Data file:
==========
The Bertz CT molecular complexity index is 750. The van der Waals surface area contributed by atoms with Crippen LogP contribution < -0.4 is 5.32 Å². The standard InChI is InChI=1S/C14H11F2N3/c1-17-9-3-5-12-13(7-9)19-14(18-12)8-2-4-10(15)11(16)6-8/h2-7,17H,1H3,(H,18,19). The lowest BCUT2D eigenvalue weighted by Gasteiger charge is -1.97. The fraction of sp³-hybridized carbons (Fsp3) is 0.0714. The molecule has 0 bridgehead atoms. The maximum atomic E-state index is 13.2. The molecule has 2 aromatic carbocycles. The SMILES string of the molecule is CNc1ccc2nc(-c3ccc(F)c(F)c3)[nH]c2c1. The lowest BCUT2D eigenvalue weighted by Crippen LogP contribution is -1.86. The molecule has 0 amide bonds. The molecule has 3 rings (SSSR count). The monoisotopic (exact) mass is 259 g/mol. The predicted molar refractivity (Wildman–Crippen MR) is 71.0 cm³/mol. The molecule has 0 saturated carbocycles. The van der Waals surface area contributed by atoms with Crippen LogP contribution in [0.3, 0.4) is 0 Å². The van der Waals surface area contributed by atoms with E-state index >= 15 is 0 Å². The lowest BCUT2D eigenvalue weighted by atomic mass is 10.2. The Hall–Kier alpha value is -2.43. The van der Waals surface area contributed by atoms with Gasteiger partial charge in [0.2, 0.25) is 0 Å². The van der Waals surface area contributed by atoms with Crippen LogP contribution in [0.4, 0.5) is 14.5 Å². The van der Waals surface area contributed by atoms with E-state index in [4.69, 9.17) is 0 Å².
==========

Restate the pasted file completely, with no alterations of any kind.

The Bertz CT molecular complexity index is 750. The van der Waals surface area contributed by atoms with Crippen LogP contribution < -0.4 is 5.32 Å². The standard InChI is InChI=1S/C14H11F2N3/c1-17-9-3-5-12-13(7-9)19-14(18-12)8-2-4-10(15)11(16)6-8/h2-7,17H,1H3,(H,18,19). The lowest BCUT2D eigenvalue weighted by Gasteiger charge is -1.97. The fraction of sp³-hybridized carbons (Fsp3) is 0.0714. The molecule has 0 bridgehead atoms. The maximum atomic E-state index is 13.2. The molecule has 2 aromatic carbocycles. The SMILES string of the molecule is CNc1ccc2nc(-c3ccc(F)c(F)c3)[nH]c2c1. The lowest BCUT2D eigenvalue weighted by Crippen LogP contribution is -1.86. The molecule has 0 amide bonds. The molecule has 3 rings (SSSR count). The monoisotopic (exact) mass is 259 g/mol. The predicted molar refractivity (Wildman–Crippen MR) is 71.0 cm³/mol. The molecule has 0 saturated carbocycles. The van der Waals surface area contributed by atoms with Crippen LogP contribution in [0.3, 0.4) is 0 Å². The van der Waals surface area contributed by atoms with E-state index >= 15 is 0 Å². The lowest BCUT2D eigenvalue weighted by atomic mass is 10.2. The Hall–Kier alpha value is -2.43. The van der Waals surface area contributed by atoms with Gasteiger partial charge in [0.2, 0.25) is 0 Å². The van der Waals surface area contributed by atoms with Crippen LogP contribution in [0.4, 0.5) is 14.5 Å². The van der Waals surface area contributed by atoms with E-state index in [4.69, 9.17) is 0 Å².